Crowd grabs goodies and foils airline stunt
Crowds at Budapest, Hungary foiled Wizz Air’s plan to release a thousand balloons when they found out what was attached.
Onlookers spied coupons worth 10,000 forints ($49.45) attached to each balloon and a free-for-all of popping and grabbing commenced before the balloons could be officially released from a giant net in the center of Budapest.
Members of the crowd scrambled about chasing balloons and collecting as many coupons as they could. One young woman kneeled over a grill in the gutter, furiously trying to pick as many coupons as she could out of the rainwater underneath.
Frontier Airlines’ future up in the air
Although Frontier Airlines will keep its name, what is uncertain is whether they will still be based in Colorado.
“We have no preconceived notions about where anything will be performed,” [Republic spokesman Carlo]Bertolini said. “It’s too early to say.”
Frontier spokesman Steve Snyder echoed the comment, saying: “It’s too early in the process” to know what Frontier — with 90 percent of its flights flowing in or out of Denver International Airport — may look like as a Republic subsidiary.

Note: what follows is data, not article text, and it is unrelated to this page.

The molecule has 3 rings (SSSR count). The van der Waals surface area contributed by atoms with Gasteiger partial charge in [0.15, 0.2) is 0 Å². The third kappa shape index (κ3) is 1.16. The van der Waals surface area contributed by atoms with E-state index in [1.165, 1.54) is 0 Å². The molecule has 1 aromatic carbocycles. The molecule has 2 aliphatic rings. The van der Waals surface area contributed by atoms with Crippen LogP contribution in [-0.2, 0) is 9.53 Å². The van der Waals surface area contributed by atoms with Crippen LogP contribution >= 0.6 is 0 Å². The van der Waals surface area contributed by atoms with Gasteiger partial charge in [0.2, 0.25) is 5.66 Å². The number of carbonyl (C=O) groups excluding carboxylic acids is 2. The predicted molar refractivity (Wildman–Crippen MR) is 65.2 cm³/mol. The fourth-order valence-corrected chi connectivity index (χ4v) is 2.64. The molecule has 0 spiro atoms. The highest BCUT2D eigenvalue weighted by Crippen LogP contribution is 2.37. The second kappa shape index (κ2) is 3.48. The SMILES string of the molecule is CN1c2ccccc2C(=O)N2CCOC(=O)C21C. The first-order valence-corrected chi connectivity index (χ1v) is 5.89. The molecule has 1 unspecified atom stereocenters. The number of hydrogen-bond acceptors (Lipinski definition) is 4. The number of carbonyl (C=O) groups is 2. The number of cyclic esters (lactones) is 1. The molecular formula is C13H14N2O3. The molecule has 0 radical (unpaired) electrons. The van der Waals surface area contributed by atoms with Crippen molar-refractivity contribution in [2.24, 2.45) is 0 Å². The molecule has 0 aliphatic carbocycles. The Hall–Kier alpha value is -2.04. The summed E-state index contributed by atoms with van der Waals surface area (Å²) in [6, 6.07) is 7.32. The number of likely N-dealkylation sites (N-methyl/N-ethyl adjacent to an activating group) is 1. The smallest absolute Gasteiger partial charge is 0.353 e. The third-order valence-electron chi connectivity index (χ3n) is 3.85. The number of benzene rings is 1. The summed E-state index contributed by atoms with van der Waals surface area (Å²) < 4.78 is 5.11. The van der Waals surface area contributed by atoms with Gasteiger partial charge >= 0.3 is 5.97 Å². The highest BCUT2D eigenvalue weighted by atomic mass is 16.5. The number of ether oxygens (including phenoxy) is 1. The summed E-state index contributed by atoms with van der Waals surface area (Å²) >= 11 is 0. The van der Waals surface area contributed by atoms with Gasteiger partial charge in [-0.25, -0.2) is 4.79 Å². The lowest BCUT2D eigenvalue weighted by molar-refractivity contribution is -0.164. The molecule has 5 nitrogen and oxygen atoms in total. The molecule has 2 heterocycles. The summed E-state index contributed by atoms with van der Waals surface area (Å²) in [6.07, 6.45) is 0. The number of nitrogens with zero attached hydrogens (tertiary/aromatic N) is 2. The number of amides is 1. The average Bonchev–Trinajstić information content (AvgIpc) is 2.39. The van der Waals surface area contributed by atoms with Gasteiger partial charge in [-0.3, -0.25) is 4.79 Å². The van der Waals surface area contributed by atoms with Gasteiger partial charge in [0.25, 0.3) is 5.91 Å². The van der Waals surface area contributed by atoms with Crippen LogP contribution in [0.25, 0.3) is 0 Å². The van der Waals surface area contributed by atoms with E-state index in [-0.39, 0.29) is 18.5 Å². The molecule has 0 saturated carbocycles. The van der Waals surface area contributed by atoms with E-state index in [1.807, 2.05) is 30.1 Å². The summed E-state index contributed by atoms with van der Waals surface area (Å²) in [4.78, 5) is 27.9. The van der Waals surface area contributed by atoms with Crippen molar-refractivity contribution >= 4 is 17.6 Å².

Analysts do agree that “a new chapter in U.S. aviation appears about to be written.”
“The world is changing,” said William Swelbar, a former airline consultant who now is a research engineer with the Massachusetts Institute of Technology’s International Center for Air Transportation.
“New market economics may force restructuring in the industry, where the winners are those, like Republic, with flexibility and agility,” Swelbar said.
NTSB investigating two A330 incidents with echoes of AF447
Last week the US National Transportation Safety Board said that they are investigating two incidents involving two airlines, TAM, and Northwest, with similar speed anomalies as Air France 447.
NTSB said the TAM incident took place on May 21 while Flight 8091 was en route from Miami to Sao Paulo. “Initial reports indicate that the flight crew noted an abrupt drop in indicated outside air temperature, followed by the loss of the Air Data Reference System and disconnections of the autopilot and autothrust, along with the loss of speed and altitude information,” the board stated.
NTSB said it also became aware of “another possibly similar incident” that occurred on June 23 and involved an NWA aircraft flying between Hong Kong and Tokyo.